I grew up drinking buttermilk thanks to my grandma. She also cultivated in me a deep regard for coffee and All My Children. When Grandma was moved from her home into a convalescent hospital, I lost my buttermilk-drinking buddy (and an awful lot more). Through the years I kept my coffee habit going, and caught up with Erica Kane as often as I could. But buttermilk was just a fond memory from the past. I would have the occasional buttermilk pancake or biscuit and reminisce with every bite about those days spent with my grandma, and feel a little sad that I had no one to share my fondness of buttermilk with any longer.
As I have pursued a more natural way of living I have looked into many traditional foods and beverages and have been incorporating many of them into my life. Buttermilk is one of those traditional beverages that I have started making, and it’s just as wonderful as I remember it.
Buttermilk can be produced a few different ways. If you start with non-homegenized milk, you can allow the milk to sit undisturbed until the cream has separated and risen to the top of the milk. You would then scoop out the cream to make butter with. A simple way to make butter is to put the cream into a mason jar and shake it until the solids (butter) separate from the liquid. The liquid that separates from the butter is considered buttermilk.
You can also culture (aka ferment) milk to produce buttermilk. By adding a live culture to the milk and allowing to sit on your counter for 12-18 hours you end up with a delicious, slightly tangy cultured drink.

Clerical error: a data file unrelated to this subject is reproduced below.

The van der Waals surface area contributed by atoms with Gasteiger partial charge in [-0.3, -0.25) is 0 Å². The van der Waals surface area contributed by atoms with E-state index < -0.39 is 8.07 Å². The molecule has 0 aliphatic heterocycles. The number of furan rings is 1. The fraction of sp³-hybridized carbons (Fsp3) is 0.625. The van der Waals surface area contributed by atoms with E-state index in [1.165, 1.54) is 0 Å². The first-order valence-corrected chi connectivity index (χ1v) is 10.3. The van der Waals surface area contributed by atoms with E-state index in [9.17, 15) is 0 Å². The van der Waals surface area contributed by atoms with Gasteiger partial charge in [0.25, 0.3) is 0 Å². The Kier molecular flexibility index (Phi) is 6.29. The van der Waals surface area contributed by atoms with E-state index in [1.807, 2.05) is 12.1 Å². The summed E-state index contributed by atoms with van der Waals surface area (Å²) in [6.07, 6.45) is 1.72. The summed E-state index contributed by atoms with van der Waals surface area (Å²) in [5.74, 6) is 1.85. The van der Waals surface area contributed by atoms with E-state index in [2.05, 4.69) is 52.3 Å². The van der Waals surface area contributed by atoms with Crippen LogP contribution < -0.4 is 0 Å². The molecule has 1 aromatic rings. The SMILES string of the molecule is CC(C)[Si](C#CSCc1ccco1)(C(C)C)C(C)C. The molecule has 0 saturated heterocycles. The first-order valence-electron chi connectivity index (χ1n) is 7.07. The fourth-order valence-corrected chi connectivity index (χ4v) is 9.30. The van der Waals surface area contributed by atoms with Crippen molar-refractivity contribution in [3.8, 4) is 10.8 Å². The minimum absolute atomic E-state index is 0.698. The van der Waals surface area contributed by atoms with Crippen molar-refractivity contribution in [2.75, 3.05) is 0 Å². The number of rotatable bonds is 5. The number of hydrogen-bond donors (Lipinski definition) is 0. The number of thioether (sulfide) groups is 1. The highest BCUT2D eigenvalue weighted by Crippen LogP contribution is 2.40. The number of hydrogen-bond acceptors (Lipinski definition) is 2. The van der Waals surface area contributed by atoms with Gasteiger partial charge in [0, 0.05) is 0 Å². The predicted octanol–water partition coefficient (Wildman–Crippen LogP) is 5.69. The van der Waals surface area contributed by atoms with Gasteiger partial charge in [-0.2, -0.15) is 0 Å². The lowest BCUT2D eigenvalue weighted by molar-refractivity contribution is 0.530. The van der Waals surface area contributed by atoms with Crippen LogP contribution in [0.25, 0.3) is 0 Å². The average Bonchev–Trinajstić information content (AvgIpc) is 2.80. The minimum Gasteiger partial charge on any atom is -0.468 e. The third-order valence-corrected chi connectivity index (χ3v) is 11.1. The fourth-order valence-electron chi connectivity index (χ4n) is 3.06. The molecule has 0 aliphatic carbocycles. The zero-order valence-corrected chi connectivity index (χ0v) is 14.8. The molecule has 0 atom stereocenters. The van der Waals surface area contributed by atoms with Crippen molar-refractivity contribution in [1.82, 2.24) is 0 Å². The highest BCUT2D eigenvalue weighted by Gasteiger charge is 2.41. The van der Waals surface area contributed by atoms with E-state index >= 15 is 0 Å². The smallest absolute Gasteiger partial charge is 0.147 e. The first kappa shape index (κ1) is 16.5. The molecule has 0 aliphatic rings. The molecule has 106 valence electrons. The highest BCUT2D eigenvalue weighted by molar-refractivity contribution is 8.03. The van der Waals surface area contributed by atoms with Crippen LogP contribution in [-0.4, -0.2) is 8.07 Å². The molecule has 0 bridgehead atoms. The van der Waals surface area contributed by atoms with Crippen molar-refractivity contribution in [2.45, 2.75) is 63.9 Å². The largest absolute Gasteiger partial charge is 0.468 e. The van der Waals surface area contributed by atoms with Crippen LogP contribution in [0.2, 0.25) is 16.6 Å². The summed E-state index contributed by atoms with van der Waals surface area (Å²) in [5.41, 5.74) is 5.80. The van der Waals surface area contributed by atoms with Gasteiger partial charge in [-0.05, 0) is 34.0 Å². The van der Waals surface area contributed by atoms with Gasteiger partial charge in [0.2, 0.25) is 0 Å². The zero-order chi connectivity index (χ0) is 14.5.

I have made my own butter, but didn’t make enough to have hardly any buttermilk left over. Culturing buttermilk is an easy way to keep a good supply on hand if you’re not making butter regularly, and it can be used many different ways. If you don’t want to drink it straight (I can’t even believe you wouldn’t want to), then you can add it to smoothies or soak flour in it to make buttermilk biscuits, pancakes, waffles, muffins, etc. Soaking your flour in buttermilk not only imparts that yummy buttermilk flavor into your baked goods, but it also makes grains more digestible by neutralizing phytic acid and breaking down gluten.
I purchased a buttermilk starter culture from Cultures for Health. After getting the culture going (making a “mother”), I can now have fresh buttermilk on hand at all times! You just need to save some buttermilk from each batch to add to fresh milk to make a new batch. Super simple. And let me tell you, a homemade buttermilk biscuit fresh out of the oven and smeared with honey is just about the best thing EVER.